Thursday, June 17, 2010
O.J.'s June 17, 1994 Car Chase: Where Were You?
I remember the summer of O.J. quite well.
I had just started as an intern at Newsweek in New York, working in the news magazine's business section. Fridays were late nights at Newsweek, as much of the week's copy was rolling in and being edited. As interns, we got to do some reporting, but we were mostly assigned to fact checking -- which meant sometimes waiting until late in the night as raw copy was finally turned into stories by the writers and editors. (In those days, reporters and writers were not necessarily the same thing.)
One of my fellow interns had decided to throw a party the evening of Friday, June 17. Although many of us were going to be late to the event, it was definitely something to look forward to as we sat in our cubicles and waited to be dismissed from our various departments.
But then came the news: O.J. Simpson was missing. And then the even bigger news: O.J. Simpson was speeding down the freeways of Los Angeles in a white Ford Bronco driven by his pal Al Cowling. Simpson held a gun to his head as he talked to a 911 operator. And it was all captured on live TV.
The fact checkers and copy editors in the business department all gathered in one of the business editors' offices. And we watched on her little TV, as that SUV drove slowly down L.A. freeways (and hundreds of Angelenos cheered him on).
Copy probably poured in to our computers, ready to be edited, but it didn't matter. We were riveted, like the rest of America. (One immediate casualty of the O.J. chase: That intern's party didn't happen that night.)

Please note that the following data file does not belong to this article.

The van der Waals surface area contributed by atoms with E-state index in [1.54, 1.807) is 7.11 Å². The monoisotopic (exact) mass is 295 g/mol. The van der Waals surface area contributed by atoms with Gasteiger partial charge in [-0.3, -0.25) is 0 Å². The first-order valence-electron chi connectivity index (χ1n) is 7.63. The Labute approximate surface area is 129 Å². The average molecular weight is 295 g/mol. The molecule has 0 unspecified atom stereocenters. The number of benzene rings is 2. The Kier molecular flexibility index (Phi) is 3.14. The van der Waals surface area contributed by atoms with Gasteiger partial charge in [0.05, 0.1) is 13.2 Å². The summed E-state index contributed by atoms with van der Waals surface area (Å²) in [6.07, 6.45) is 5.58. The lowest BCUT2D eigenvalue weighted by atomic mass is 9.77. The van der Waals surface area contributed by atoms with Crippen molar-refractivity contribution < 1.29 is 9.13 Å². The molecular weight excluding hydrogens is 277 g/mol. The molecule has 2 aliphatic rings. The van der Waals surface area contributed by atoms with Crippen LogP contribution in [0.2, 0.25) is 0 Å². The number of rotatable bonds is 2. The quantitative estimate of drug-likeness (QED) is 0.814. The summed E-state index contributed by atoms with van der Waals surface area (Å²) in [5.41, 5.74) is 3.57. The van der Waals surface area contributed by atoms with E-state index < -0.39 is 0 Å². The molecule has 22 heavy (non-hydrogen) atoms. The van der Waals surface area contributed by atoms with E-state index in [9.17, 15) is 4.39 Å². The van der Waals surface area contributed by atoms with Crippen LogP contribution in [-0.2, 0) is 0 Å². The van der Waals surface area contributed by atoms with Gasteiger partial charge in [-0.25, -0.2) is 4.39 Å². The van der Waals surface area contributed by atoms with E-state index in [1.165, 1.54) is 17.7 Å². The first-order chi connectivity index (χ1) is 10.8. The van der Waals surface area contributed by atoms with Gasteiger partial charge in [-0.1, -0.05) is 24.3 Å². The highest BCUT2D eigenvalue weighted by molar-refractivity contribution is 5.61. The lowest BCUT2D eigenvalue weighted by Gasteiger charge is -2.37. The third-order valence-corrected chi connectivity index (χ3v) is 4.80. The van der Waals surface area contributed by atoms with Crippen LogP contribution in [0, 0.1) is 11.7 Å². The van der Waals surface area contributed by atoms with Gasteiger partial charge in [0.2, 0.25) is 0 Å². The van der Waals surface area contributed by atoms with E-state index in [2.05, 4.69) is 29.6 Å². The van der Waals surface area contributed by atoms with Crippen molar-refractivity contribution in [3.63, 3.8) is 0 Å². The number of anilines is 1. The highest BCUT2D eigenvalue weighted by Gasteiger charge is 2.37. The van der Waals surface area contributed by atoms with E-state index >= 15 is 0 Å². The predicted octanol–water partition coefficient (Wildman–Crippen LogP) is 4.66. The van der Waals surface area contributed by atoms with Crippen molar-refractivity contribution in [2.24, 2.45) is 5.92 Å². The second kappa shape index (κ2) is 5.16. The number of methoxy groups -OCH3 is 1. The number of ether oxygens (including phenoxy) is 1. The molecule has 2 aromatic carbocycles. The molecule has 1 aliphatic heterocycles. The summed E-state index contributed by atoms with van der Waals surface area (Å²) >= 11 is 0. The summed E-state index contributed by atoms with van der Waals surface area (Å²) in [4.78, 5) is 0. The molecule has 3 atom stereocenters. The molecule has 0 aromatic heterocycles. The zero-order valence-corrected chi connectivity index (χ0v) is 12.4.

Given what was happening -- the gun, the purported suicide note, the chase from the law -- I think we all were assuming that the evening would wind up with O.J. dead. We couldn't have guessed that evening that the drama would continue over the following year and lead to an even bigger circus of a trial.
Meanwhile, as we watched the news unfold in the weeks that followed, rival Time soon got criticized for darkening a mug shot of O.J. But Newsweek also caught grief for producing too many O.J. covers, week in and week out. It was a lot of O.J.; but that's what people wanted.
A year later, when the O.J. verdict was finally revealed, I was visiting my friend Anthony in Hawaii -- and got up super early to hear the result. (But that's another story for another time.)
Just in time for the 16th anniversary of that fateful day (yes, that was 16 years ago!), ESPN's latest "30 on 30" documentary "June 17th, 1994," which aired this week on the sports cabler, looks at that fateful, busy evening.
How did you watch the events of that evening unfold?